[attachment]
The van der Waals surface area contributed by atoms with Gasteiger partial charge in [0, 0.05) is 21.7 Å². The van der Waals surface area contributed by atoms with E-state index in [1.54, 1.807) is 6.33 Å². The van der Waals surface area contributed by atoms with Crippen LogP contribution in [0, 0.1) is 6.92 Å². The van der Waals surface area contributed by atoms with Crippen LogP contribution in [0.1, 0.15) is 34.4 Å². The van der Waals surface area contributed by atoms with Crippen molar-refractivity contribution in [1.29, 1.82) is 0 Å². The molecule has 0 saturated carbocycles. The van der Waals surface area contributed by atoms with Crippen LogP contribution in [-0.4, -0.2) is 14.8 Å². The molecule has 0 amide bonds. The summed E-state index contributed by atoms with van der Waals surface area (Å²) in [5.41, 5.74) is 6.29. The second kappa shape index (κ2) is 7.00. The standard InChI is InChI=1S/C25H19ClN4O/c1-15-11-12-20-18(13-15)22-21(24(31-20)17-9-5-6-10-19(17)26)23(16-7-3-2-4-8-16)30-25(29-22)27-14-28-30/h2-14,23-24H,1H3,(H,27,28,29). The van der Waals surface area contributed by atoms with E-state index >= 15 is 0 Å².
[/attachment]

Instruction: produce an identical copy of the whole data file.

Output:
The van der Waals surface area contributed by atoms with Gasteiger partial charge in [0, 0.05) is 21.7 Å². The van der Waals surface area contributed by atoms with E-state index in [1.54, 1.807) is 6.33 Å². The van der Waals surface area contributed by atoms with Crippen LogP contribution in [0, 0.1) is 6.92 Å². The van der Waals surface area contributed by atoms with Crippen LogP contribution in [0.1, 0.15) is 34.4 Å². The van der Waals surface area contributed by atoms with Crippen molar-refractivity contribution in [1.29, 1.82) is 0 Å². The molecule has 0 saturated carbocycles. The van der Waals surface area contributed by atoms with Crippen LogP contribution in [-0.4, -0.2) is 14.8 Å². The molecule has 0 amide bonds. The summed E-state index contributed by atoms with van der Waals surface area (Å²) in [5.41, 5.74) is 6.29. The second kappa shape index (κ2) is 7.00. The standard InChI is InChI=1S/C25H19ClN4O/c1-15-11-12-20-18(13-15)22-21(24(31-20)17-9-5-6-10-19(17)26)23(16-7-3-2-4-8-16)30-25(29-22)27-14-28-30/h2-14,23-24H,1H3,(H,27,28,29). The van der Waals surface area contributed by atoms with E-state index >= 15 is 0 Å².